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Growing Pains: Malawi's Struggle with Hunger, Climate Change

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456 Growing Pains: Malawi’s Struggle with Hunger, Climate Change

August 07, 2017

Children eating maize porridge at Demera school in Central Malawi. Providing food helps prevent school dropouts during a food crisis. (photo: IMF/Bruce Edwards)

Extreme weather has hit Malawi’s economy hard over the last two years. Severe flooding followed by a drought—the worst in its history—caused widespread crop failure and placed 6.7 million people at risk of starvation. But a remarkable humanitarian effort helped reduce the impact of the drought on the most vulnerable segment of the population. An increase by the IMF to the amount of resources it provides to Malawi, as well as sizable contributions from Malawi’s development partners like the World Food Program and the World Bank, enabled the country to address the worst humanitarian crisis in its history.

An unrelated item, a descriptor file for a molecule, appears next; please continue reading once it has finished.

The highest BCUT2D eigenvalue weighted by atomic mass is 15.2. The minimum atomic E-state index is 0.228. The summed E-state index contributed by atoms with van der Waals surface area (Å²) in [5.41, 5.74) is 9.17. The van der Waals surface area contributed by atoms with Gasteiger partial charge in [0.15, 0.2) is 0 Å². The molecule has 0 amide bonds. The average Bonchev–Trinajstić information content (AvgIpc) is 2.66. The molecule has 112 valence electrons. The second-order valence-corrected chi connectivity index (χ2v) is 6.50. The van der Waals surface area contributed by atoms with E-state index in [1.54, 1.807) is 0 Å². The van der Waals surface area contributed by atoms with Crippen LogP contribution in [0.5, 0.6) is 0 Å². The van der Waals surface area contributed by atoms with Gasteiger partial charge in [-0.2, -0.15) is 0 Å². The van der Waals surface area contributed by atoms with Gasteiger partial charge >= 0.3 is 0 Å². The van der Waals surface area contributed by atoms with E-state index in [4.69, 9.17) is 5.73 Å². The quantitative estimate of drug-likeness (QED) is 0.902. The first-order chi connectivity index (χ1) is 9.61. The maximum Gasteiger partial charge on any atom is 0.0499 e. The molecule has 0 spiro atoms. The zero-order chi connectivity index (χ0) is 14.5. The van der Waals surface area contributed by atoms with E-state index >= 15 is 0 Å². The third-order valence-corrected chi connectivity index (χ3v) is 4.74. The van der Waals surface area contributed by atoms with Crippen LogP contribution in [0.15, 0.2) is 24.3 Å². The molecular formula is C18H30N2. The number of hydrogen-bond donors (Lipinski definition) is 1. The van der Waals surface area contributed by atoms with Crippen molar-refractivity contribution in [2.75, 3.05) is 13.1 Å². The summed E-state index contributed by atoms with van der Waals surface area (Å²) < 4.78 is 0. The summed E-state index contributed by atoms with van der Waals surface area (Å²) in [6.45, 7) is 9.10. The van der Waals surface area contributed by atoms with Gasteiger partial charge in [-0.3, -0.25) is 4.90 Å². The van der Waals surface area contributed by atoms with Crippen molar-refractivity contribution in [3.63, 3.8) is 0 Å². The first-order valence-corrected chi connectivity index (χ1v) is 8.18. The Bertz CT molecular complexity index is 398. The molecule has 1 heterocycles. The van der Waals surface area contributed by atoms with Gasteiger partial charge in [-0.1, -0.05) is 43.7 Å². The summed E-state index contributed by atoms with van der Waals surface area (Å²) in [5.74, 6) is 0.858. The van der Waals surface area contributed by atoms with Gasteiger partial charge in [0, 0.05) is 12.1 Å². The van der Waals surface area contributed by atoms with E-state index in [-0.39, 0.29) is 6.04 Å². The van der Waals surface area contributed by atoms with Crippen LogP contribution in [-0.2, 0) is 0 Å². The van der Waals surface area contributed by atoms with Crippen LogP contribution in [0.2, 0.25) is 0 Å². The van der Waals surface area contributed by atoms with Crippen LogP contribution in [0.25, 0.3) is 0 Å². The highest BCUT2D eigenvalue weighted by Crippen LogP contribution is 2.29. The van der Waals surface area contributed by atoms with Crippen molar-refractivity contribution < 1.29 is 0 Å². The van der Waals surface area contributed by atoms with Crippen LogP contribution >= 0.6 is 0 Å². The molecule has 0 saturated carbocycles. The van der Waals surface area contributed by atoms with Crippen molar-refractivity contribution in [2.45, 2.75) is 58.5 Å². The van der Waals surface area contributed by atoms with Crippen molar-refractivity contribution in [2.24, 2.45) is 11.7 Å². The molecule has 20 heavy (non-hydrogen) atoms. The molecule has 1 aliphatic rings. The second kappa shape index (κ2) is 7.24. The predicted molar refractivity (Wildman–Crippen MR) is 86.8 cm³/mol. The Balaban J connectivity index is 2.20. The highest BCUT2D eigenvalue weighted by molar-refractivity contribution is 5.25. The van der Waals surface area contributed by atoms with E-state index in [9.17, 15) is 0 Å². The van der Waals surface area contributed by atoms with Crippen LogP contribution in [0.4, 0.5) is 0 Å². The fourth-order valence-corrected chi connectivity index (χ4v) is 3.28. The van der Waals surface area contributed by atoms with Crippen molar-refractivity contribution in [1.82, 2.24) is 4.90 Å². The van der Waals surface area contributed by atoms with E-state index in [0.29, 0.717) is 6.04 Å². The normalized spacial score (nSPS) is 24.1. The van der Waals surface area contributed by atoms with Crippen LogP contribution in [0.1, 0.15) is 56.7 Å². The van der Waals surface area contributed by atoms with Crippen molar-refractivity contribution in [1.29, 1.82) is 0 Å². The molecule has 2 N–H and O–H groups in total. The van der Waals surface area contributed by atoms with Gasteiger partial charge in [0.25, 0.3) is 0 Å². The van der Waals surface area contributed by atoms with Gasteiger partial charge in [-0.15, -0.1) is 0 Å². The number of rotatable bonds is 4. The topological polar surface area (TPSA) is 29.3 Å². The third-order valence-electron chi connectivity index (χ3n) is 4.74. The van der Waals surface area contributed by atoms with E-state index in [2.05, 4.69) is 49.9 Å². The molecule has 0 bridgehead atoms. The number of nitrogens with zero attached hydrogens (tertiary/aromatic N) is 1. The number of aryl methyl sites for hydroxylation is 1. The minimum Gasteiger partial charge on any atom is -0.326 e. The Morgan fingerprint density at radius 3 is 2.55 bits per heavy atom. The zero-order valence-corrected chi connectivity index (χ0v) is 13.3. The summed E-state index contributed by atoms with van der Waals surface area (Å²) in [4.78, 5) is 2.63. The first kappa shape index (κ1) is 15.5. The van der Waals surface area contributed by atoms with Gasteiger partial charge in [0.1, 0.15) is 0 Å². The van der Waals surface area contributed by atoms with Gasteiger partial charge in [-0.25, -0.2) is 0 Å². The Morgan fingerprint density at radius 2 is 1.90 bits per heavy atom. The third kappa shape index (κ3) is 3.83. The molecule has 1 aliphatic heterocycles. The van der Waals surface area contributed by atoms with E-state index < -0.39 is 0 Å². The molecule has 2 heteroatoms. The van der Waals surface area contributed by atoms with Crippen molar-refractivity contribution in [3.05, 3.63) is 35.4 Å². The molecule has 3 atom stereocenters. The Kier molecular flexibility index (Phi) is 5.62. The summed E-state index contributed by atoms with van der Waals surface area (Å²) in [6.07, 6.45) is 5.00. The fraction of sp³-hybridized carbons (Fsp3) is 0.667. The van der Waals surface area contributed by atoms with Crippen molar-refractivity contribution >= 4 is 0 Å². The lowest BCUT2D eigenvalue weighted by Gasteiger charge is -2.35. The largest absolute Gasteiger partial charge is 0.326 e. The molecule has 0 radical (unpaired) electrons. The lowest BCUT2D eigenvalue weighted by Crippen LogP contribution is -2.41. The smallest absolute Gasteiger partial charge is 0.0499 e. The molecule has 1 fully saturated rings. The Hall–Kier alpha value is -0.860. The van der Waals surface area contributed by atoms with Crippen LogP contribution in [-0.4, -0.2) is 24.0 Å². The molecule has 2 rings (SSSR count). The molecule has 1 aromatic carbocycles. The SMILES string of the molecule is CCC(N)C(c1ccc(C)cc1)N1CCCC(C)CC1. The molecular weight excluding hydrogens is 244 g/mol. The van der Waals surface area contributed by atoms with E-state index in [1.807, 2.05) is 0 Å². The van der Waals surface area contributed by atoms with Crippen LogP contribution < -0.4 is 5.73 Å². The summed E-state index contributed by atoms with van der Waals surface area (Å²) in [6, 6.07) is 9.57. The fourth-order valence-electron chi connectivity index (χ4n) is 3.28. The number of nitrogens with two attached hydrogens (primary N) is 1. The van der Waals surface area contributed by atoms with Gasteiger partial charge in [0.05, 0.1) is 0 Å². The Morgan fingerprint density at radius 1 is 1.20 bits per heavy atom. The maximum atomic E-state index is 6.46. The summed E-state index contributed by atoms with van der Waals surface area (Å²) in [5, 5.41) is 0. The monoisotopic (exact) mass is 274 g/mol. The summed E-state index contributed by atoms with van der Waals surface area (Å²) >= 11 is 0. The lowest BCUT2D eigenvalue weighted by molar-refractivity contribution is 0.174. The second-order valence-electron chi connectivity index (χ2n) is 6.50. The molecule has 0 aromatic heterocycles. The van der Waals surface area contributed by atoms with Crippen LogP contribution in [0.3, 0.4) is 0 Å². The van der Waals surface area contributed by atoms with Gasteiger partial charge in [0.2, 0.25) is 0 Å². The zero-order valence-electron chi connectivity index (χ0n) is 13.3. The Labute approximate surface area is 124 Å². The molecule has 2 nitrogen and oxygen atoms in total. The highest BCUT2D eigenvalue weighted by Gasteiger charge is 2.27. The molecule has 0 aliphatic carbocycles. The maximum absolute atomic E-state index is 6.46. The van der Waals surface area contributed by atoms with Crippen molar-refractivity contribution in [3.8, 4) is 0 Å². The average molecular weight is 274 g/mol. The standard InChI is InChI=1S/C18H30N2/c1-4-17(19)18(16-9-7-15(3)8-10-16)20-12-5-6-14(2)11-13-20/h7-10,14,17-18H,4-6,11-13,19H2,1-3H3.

Oral Williams: IMF Mission Chief for Malawi Jack Ree: IMF Resident Representative in Malawi Goodall Gondwe: Malawi’s Finance Minister Ben Botolo: Malawi’s Secretary to the Treasury Coco Ushiyama: World Food Program Representative for Malawi Roisin DeBurca: Unicef’s Deputy Director for Malawi Laura Kullenberg: Country Manager for the World Bank in Malawi Richard Record: Senior Country Economist for the World Bank in Malawi

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